Most LUGs are free, requiring no monthly or annual dues. In many cases the participants are encouraged to patronize the hosts (esp. in restaurant meetings, by buying dinner).

Some LUGs are informal conferences or round table discussions; members simply sit around and chat about Linux related topics. Some provide formal presentations. For example Linus Torvalds has occasionally talked to SVLUG or BALUG (which are local to his adopted home in the Silicon Valley), and Hans Reiser (creator of ReiserFS) presented his early design plans at an SVLUG meeting. Presenters might be anyone in the community with something interesting to say. Occasionally, corporations will sponsor or encourage their employees to speak at users' groups to promote their products. LUGs generally require that these presentations provide technically interesting content rather than overt sales pitches. Often, LUG meetings provide an opportunity for members and guests to make announcements, especially for jobs offered and/or wanted, pleas for assistance (free or professional consulting), and hardware for sale or to be given away "to a good home".

Installfest hosted by the Rutgers University Student Linux Users' Group
Installfest hosted by the Rutgers University Student Linux Users' Group

Many LUGs also organize installfests (FreeBSD groups tend to refer to them as installathons) which are opportunities for experienced Linux users to help others, especially "newbies" (novices) with installation and configuration of Linux systems. Installfests may also have break out sessions for teaching new tips and tricks—performance tuning, security hardening, etc.

LUGs sometimes are gifted with surplus books, back issues of Linux magazines, copies of CDs and other promotional items to give away to their members.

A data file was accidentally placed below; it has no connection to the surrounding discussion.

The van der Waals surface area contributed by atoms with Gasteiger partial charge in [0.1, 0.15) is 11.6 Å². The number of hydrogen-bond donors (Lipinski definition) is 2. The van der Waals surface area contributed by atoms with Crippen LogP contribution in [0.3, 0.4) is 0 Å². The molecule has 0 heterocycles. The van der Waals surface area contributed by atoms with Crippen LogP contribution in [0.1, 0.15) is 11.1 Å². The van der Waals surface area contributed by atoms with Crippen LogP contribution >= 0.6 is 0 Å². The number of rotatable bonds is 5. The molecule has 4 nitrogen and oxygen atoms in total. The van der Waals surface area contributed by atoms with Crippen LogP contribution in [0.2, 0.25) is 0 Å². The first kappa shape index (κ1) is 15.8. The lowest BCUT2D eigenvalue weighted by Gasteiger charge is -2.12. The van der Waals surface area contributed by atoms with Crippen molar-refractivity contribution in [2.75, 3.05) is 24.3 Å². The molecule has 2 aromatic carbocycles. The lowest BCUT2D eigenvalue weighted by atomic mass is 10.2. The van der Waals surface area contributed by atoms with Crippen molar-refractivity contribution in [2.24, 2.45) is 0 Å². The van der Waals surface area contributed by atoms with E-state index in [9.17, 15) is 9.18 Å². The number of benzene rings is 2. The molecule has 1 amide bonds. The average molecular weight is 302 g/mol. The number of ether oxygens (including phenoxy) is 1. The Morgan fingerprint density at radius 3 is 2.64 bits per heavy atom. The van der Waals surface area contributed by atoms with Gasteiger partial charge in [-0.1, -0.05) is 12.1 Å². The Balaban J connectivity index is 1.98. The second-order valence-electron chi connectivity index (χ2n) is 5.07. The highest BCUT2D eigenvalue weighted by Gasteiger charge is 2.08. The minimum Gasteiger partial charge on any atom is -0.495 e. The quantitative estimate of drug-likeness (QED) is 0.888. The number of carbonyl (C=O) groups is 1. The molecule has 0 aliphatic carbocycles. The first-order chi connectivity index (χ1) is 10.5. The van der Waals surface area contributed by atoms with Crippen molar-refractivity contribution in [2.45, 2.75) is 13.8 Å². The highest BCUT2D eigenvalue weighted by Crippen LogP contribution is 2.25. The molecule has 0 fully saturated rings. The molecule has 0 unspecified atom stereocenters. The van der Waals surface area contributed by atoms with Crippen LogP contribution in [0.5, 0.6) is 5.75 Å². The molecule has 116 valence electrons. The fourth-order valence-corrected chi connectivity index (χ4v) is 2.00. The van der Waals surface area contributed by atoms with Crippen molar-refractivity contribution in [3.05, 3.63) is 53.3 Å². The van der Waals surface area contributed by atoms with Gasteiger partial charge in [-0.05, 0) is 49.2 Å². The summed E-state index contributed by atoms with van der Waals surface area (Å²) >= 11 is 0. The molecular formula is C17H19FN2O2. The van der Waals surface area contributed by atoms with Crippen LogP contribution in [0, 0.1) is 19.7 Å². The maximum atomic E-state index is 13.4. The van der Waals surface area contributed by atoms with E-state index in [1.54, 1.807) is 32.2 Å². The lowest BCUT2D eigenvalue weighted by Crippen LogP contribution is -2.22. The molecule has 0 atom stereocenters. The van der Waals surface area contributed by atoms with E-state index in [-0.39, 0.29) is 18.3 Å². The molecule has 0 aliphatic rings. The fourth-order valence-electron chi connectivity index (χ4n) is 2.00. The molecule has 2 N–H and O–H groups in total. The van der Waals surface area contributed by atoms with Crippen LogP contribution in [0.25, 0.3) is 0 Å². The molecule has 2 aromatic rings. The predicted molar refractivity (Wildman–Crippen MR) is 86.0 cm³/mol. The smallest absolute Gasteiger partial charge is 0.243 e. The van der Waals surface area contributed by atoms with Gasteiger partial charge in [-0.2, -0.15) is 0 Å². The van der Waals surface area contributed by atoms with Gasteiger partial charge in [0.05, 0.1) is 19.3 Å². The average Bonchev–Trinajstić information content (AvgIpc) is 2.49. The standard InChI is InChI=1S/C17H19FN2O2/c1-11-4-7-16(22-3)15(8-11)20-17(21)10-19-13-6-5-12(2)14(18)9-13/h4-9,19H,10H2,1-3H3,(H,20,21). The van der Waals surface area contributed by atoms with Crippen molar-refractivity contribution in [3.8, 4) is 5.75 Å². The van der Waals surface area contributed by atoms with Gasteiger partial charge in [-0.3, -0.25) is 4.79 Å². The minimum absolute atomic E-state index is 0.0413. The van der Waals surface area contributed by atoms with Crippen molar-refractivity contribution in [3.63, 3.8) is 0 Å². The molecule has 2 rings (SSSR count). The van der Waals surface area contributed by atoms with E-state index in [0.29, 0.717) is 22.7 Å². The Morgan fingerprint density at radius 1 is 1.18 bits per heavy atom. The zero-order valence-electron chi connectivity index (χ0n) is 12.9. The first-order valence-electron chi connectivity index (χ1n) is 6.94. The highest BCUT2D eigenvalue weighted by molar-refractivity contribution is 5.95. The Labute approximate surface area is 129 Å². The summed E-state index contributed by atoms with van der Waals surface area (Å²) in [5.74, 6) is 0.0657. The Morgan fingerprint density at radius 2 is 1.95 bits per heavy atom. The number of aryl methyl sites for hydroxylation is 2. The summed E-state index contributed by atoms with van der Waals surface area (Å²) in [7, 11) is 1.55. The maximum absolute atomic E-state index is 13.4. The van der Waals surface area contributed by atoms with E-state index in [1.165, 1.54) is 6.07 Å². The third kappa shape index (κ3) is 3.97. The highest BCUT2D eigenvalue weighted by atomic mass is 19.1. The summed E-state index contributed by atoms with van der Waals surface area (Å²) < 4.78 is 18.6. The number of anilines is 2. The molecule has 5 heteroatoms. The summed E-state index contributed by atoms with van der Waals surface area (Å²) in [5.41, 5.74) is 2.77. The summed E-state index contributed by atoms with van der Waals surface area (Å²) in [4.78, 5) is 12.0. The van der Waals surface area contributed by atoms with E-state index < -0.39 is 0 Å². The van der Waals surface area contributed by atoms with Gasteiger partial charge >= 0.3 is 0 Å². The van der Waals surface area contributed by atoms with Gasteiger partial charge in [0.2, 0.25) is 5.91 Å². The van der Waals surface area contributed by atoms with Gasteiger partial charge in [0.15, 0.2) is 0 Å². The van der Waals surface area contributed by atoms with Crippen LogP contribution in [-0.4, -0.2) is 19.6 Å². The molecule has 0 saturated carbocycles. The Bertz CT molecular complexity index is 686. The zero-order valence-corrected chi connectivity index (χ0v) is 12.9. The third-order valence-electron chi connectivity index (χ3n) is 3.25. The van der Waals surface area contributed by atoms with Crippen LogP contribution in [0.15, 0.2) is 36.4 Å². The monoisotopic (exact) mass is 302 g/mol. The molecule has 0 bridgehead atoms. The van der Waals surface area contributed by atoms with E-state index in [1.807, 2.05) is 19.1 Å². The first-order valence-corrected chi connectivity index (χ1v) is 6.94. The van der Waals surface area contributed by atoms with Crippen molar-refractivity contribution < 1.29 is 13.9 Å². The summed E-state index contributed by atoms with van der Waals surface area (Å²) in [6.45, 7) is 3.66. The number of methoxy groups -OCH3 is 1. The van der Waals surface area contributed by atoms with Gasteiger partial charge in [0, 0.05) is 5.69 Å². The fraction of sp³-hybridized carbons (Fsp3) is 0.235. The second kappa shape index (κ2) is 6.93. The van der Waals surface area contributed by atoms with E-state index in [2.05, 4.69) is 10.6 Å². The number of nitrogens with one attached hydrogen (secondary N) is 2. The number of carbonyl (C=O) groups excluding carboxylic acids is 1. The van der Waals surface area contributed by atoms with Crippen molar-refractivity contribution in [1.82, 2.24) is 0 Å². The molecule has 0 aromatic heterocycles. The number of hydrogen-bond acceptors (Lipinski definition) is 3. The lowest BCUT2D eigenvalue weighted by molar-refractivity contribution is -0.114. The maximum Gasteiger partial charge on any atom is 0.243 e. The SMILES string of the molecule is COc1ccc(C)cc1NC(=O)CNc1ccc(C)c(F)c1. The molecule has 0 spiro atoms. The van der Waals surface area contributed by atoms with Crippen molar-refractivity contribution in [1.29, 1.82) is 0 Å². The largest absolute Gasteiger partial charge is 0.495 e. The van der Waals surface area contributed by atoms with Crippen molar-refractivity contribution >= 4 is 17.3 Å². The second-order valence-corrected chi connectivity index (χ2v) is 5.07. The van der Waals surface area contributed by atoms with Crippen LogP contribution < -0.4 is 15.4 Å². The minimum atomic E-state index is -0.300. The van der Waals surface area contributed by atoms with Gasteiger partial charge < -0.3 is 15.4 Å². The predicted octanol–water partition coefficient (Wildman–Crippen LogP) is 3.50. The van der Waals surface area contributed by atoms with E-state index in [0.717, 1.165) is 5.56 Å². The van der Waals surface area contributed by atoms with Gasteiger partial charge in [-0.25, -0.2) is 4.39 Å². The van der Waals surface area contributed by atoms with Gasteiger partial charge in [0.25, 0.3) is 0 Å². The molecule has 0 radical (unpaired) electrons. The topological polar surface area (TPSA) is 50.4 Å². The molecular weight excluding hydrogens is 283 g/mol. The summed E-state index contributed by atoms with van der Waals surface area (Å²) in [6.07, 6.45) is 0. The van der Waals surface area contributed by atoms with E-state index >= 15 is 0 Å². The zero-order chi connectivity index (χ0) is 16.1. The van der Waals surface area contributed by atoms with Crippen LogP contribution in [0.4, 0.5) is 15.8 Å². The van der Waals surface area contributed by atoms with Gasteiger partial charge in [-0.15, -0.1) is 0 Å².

Other than these "official" LUG activities the meetings provide opportunities for users to socialize. Members often exchange e-mail addresses, URLs, and phone numbers and provide technical support or collaborate on study or development projects together. Some local LUGs share characteristics of online LUGs, meeting on IRC or hosting support mailing lists in addition to the physical meetings. LUGs may also have an online blog presence, an example is the Nottingham LUG whos Planet NottsLUG is an aggregation of various members blogs.

LUGs can also be a natural place for local organizations to find Linux expertise. Professors for Unix classes at San Jose State University came to SVLUG in the early days of Linux to find guest lecturers for their classes; some LUGs provide computer help to schools and non-profit organizations, and perform other community outreach services.

Online LUGs

Not all online Linux support groups refer to themselves as "a LUG", and the use of the word is sometimes (as in the Linux User Group HOWTO) intended to specifically refer to groups of Linux users which organise regular meetings. However, the LUG indexes list groups with members over a large geographical area, and over time, organisations like the EU LUG, for Linux users throughout the European Union (as of 2005, apparently defunct) use the term LUG to refer to themselves.

Online LUGs use mailing lists, bulletin boards and IRC as their primary method of communication, with members meeting physically seldom or not at all. As with local LUGs, some groups are limited to technical discussions and others seek to form social bonds between Linux users by having "chat" or "off topic" forums.

Reasons for forming or joining an online LUG vary. Some members of online LUGs may be relatively isolated without a local LUG accessible or with only a few other Linux users in their area. Some Linux users are dissatisfied with their local LUG for reasons that might include its size, insularity or atmosphere: the online group LinuxChix, which is a worldwide LUG and social group for women Linux users, was founded due to the perceived aggression and rudeness prevalent in other Linux forums. The potential member base of an online LUG, as with other online support groups, make them suitable for people seeking help with more obscure or difficult problems. Some Linux users are part of both a local LUG and an online LUG.

See also

 
  • Unix
  • LUGs, FSUGs, GLUGs in India and Asia
  • LUGs in Australia
  • LUGs in Canada
  • LUGs in Africa
  • LUGs in Colombia
  • LUGs in Ireland
  • LUGs in Portugal
  • LUGs in New Zealand
  • LUGs, FSUGs, GLUGs in the UK
  • Category:Computer-related organizations
  • Computer User Group
  • Macintosh User Group

External links

  • LUGs
  • UK LUGs
  • LUGs WorldWide
  • SVLUG Historical Note (Historical interest only!)
  • Typical LUG Attendees
  • Linux User Group Meetings
  • Moldova LUG
Retrieved from "http://en.wikipedia.org/wiki/Linux_User_Group"